Dreamed that my husband and I had just had a baby. It was an infant girl, who didn't cry and who smiled every time I looked at her. Her face (and the whole dream) were very vivid, and in the dream I breast-fed her twice, once from each breast. The baby had come as a surprise - we didn't know we were going to have her until 2 weeks beforehand. (There was no memory of her actual birth in my dream, she was just there.) My parents were there, and there was still a touch of a sense of conflict between the two of them that has dominated my dreams for the last week or two. (Even though in real life they divorced years ago.) I was aware that we hadn't named the baby, and if anyone asked, I was going to tell them "I am going to get to know her before I name her." But a name popped into my head, "Vintnelle", and I remember typing it into a computer to see what it meant (which is probably the only reason I remember the strange name, I remember seeing it typed on the screen exactly.) The first part of the name seemed Dionysian, and I briefly pondered looking for other Dionysian names, although it didn't seem immediately important. The dream got stranger... I put the baby on a wooden frame/thin shadowbox and covered her with glass. I turned the frame to someone else in the room to show them, we were all smiling. As soon as I turned the frame/shadowbox away from me, the baby disappeared and it was as if I was showing someone a piece of art... This all seemed very natural.
I didn't think too much of this dream at first, besides noting its strange clarity, but it stayed with me. And after reading Dver's blog on festivals, and the subsequent article linked where she mentions using a liknon during the Lenaia, I went back and wrote the dream down. And now, all the symbolism that I can see is kind of blowing my mind.
Things have been a bit hectic, but not uneventful! First of all, my epithet project of sorts was very illuminating. Even though it didn't quite come out to one epithet per day. One of our cats got very sick (but pulled through, thank Bast!), not to mention that sometimes I simply felt I needed more time with one. Even then, such a short time devoted to an epithet is by no means enough to explore all the sources, significance, aspects and nuances for each one. I mainly trusted on the tarot card and what chanced to comes up in the resources available to me as far as what focus to take. It was almost eerie how well some of the cards related to the epithets, even if it didn't seem that way at first glance. I enjoyed it, and expect I'll be doing it again sometime. In the midst of that devotional project, something else significant happened.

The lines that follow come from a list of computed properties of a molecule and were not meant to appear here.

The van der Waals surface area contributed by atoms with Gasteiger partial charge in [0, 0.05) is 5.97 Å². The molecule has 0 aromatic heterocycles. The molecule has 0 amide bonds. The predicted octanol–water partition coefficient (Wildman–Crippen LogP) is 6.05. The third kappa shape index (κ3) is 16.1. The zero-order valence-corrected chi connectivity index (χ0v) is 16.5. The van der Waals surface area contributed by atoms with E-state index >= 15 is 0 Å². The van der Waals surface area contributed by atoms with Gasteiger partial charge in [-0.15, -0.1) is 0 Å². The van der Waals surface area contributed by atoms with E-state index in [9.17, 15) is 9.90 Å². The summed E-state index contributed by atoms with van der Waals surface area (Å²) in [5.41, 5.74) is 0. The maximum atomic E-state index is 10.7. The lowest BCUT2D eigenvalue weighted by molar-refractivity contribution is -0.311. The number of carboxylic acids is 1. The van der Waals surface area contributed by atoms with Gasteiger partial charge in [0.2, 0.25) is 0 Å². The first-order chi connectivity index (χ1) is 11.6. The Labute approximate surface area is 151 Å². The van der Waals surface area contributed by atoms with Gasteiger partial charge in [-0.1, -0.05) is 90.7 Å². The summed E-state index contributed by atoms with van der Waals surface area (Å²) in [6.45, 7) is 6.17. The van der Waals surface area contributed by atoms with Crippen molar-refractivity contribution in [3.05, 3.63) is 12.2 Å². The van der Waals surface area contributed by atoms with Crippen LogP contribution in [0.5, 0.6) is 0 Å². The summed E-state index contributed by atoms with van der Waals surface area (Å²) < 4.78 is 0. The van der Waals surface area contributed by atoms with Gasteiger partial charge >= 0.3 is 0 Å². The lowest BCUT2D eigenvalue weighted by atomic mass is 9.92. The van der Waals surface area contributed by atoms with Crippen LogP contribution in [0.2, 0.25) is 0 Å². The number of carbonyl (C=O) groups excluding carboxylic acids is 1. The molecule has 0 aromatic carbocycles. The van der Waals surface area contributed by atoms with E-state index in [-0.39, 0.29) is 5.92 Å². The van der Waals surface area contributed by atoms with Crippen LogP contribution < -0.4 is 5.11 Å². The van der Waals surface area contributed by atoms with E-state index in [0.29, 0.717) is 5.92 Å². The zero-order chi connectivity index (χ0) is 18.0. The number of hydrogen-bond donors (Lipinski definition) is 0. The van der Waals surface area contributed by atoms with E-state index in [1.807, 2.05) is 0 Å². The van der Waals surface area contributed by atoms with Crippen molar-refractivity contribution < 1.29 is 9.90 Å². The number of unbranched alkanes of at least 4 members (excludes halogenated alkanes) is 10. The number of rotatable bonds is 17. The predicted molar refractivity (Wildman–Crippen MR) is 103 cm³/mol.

Somewhere between Dionysos Agrios and Dionysos Bromios, my husband and I were talking of gods, tricksters, archetypes, god consciousness... At the same time, he's drawing tarot cards as I work on blogging about epithets. He draws the 7 of Cups as I'm trying to research it, so we share thoughts about it. He mentions being an incidental Dionysian, which makes me smile. The topic changes and meanders.
That night we both woke up at the same time from dreams that seemed very significant, and became all the more significant when we shared the similarities later that morning. In mine, I was in a dry creek bed at night. There was a lot of foliage, and the sense that we were staying there, my husband and I. We were planning and preparing for a Dionysian ritual. But when I tried to speak to him, there was an emotional distance between us, the kind that I was uncertain how to breach. A group of women charged through the foliage, to join us perhaps. I remember thinking I would rather it would be just the two of us.
In his dream, I was putting on and starring in a Dionysian play. He was there with me the whole time, but not a part of the play itself, and felt distant and sad that he was not included... yet he wasn't sure how to ask since it was my "thing". Dionysos himself was present as the play was going on, weaving among and watching the performers.
After thinking about the two dreams, I asked, hesitantly, "Do you think its a message that we should be doing things together, spiritually, as far as Dionysos goes?"
This question was even hard for me to say. I'm not sure why, exactly. I think part of it is that I feel so damn lucky to have this person who I love so much, who loves me in return, share a spiritual belief system with me, that I would never presume that he would want to worship the same god. It is such a personal thing, after all. Which is another reason, I suppose... It is so close to my heart, that I'm a bit self-conscious about it sometimes. (Not for any good reason, just stupidly so.)
But when I asked, he agreed, and admitted that he has wanted to but did not wish to intrude.
So it seems we got a couple gentle smacks upside the head from the god for something we have both wanted but were afraid to ask each other.
The idea is still so novel, though, that I still feel baffled. I told my husband, I really don't know what I'm doing most of the time, so I'm not sure where to start trying to cultivate a concurrent practice...
And a deep part of me is still scared, even when all evidence points to the contrary, that he is just doing this for my benefit. Although I don't know why that's so frightening, because that isn't a BAD thing, even though it isn't something I'd want or expect. It's really hit me, consciously anyway, that my relationship to Dionysos feels intimate. Talking about him, specifically how I feel about him, or my experiences with him is as difficult (if not more difficult) than talking about how I orgasm or what I like during sex. Intimacy equals vulnerability. Which follows that my deepest, irrational fear is that if I let someone in to those experiences, then they can, hypothetically, try to discredit what is meaningful to me.